Bloodletter For Jedi, I'd say Kyle Katarn. Because he doesn't have that kind of "holier than thou" tempe...
PSDuckie From the movies: Han Solo. From SWTOR: Lana Beniko.
Magenta Sparrow Innovations Meetra Surik, on account of her talking almost all her crew into becoming the Jedi who would rebuild the entire order wh...

Perhaps when you think of an Imperial Agent, you think of Secret Agent Man. I certainly do. But beyond that, what is the appeal of the Imperial Agent? Well, many would find that hard to answer -- after all, beyond being James Bond with a laser gun, there is little to say on the part of Imperial Agents... or is there? Being an Imperial Agent is more than simply toting an English accent and charming Twi'lek ladies. To be an agent is to be a part of Imperial Intelligence, which brings us (at last) to the core of this rambling article.

Lately, this Reporter has been a bit slack in his duties, and can't help but wonder what that kind of laziness would warrant, in terms of retribution, from those members of Imperial Intelligence that deal with the propaganda department. Alas, we shall never know, but what we can talk on is the sheer awesome that is the imperial intelligence network. After all, with flashy Phantoms and bravado to fit five men, Imperial Agents are but a single organism in the greater body of theEmpire's espionage agencies.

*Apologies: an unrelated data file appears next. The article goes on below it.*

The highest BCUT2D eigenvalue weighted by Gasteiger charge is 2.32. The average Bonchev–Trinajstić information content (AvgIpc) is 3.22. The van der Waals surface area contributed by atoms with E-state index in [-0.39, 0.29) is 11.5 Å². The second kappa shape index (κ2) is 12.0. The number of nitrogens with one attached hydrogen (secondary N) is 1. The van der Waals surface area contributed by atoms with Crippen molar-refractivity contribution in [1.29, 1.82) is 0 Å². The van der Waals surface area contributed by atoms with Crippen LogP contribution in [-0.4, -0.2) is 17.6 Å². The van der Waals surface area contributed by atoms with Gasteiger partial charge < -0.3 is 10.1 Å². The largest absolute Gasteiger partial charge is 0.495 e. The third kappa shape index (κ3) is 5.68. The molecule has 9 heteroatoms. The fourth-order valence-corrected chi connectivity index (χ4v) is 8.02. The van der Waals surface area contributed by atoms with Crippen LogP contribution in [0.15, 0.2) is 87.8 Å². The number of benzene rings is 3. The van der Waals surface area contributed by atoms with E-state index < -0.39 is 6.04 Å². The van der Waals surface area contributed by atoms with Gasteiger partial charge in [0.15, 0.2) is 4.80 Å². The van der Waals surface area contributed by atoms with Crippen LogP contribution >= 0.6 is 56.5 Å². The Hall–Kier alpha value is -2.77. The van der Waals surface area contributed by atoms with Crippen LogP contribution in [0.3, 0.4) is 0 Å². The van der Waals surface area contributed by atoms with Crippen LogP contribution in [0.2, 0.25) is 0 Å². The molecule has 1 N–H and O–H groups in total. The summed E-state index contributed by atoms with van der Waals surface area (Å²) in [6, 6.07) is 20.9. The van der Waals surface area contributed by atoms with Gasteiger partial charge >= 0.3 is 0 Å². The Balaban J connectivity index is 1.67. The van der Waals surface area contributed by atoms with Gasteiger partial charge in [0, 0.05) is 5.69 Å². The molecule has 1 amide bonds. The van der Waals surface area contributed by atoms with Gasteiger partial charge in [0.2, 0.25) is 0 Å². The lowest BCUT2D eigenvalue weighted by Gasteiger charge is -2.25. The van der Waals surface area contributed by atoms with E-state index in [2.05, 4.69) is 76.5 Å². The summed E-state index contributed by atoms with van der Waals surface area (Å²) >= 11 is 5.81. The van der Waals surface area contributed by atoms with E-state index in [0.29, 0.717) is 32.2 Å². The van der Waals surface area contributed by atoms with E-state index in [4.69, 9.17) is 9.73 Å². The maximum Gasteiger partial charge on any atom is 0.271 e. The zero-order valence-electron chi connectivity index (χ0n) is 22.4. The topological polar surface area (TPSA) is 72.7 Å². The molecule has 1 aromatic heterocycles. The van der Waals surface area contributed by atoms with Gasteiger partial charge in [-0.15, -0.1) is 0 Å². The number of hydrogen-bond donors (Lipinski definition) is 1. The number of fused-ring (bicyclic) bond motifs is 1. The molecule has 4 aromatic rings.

How is it, players, that the Imperial Intelligence division will influence your character? Will you be intimately apart of it, or perhaps attempting to thwart it? Will you sell secrets and information to the Imperials, or simply attempt to hoard it until such time as it could be necessary? Will Imperial Untelligence have played a significant role in your character's life -- or will they be yet another organisation that falls by the wayside of your story? Let us know!